[updated October 17, 2009]
Identifying a fossil can be a protracted process for me. Often I have to look and look, and look again. Each time there’s the chance I’ll see something different and identify the object anew. But, as I suggest below, this isn’t just true for an amateur at work.
The kind of journey that I launched for a one inch long object found last week on a stream sandbar is an extreme example of this process. I discovered it at a site I’ve written of before – a small stream exposing a thin fossiliferous band of Severn Formation material, which is Upper Cretaceous (a proper use of the adjective Upper by the way – see earlier post), as it runs over the clayey top of the Matawan Formation. I look for sandbars that might have caught fossils leached out of the Severn Formation.
That day, in the midst of an encouraging run of finds, I spot an object, mostly black with some reddish material on it. The feel is fossil, the look is . . . well, it has a somewhat conical top (or bottom?) protruding through the remnant of a rounded band, with a bifurcated tail, one side very truncated, presumably broken off. Here’s a graphical representation of what I remember of my first impression:
First identity: As I put this specimen into a pouch for safekeeping, having granted it only a little time for consideration, based on what I had seen, my verdict is that this is possibly a tooth with broken roots surrounded by remnant of jaw bone. Niiiice.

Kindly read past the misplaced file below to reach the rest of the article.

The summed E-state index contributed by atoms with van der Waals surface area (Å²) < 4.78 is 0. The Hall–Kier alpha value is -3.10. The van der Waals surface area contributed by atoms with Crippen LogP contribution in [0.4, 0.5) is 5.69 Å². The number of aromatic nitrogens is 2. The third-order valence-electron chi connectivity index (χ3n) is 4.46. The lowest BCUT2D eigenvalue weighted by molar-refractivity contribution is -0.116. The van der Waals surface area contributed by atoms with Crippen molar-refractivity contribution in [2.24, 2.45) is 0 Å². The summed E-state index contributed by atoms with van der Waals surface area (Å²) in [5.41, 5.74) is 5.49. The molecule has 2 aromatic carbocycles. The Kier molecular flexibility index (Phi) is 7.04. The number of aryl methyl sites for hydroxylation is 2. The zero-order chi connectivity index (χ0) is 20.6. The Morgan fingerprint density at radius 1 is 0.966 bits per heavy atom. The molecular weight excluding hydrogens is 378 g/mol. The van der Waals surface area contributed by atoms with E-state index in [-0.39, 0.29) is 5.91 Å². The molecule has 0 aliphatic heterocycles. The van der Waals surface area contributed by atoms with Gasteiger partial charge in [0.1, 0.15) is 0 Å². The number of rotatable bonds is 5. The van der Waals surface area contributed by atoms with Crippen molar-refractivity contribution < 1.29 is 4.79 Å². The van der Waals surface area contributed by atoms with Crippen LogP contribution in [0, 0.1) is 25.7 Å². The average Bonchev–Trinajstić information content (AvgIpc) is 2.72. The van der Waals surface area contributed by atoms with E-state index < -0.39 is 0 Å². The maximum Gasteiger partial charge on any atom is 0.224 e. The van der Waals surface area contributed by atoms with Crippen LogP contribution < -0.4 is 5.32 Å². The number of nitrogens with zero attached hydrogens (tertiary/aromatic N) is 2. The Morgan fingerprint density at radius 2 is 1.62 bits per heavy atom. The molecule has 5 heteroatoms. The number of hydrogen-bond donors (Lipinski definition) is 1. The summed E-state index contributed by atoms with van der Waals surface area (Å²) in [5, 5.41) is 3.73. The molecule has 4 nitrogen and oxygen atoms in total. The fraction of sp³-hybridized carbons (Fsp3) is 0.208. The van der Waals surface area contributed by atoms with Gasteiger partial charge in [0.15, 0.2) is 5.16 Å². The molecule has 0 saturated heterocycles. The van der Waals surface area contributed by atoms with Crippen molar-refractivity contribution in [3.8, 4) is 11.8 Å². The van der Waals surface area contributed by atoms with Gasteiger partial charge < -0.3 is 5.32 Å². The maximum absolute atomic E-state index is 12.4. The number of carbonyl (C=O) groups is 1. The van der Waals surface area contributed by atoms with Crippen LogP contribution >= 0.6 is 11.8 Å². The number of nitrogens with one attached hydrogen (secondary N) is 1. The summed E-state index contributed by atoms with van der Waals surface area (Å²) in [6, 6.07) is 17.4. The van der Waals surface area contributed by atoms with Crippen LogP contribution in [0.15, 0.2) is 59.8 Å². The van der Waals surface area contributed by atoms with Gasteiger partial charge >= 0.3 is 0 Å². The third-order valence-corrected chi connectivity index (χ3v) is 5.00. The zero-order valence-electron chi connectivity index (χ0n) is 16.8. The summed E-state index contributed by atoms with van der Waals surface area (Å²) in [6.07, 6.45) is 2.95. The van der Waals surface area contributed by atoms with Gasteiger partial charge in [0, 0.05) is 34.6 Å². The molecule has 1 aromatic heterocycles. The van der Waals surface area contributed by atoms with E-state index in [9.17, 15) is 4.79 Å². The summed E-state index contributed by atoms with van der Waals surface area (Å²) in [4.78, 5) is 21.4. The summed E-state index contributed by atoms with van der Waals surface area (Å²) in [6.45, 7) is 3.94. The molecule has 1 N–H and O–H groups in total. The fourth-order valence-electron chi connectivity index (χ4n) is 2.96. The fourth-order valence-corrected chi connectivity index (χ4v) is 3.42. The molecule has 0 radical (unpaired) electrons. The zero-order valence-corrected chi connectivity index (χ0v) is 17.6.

Second identity: Several hours later, as I place some of the day’s finds into a tray to soak in water to loosen any clay and grit, I look over this specimen and my excitement fades. In the fluorescent basement light, I see that it resembles nothing so much as a small piece of twig from a bush or tree with a small knot in it. I tap it gently against my teeth, afraid it will turn out not to be stone, so not a fossil. It clinks. Stone. Okay, fossilized wood? What do I know about the actual environment at this site during the Late Cretaceous?
Third identity: The next afternoon, some 12 hours after its discovery, I turn the piece of fossilized wood over in my hands. A bit of clay flakes off. I gently take a sharp probe to the specimen and carefully remove some more of a layer of clay and sand. No, not fossilized wood, I now see hollow channels here, some still filled with sediment, some partially broken open. This is probably an aggregation of Annelid (worm) tubes, perhaps from Serpula. The picture below shows two sides of the fossil.
So, in the course of 12 hours, this specimen in the eyes of an amateur changed from vertebrate to plant to invertebrate. Quite a journey.
I would argue that in each step of that process I found an identity that was true at that moment, one that fit the features of the object as I knew them. Another look and, perhaps, a new identity, a new understanding. What played out on a micro/amateur level with this little fossil seems, to me, to be what paleontology, for that matter, all science is – an process of interpretation and reinterpretation, all in an effort to advance understanding. Over time, paleontologists may offer profoundly different interpretations of precisely the same fossil specimens. They are seeing the fossils differently. The multiple times that the fossils from the Burgess Shales have been rethought is but one prominent example.
I’ll go further and venture that this looking and looking again, trying to really see, may be how we can best make sense of our world in all domains, not just those involving a little mundane fossil or a rich array of fossils from the Cambrian.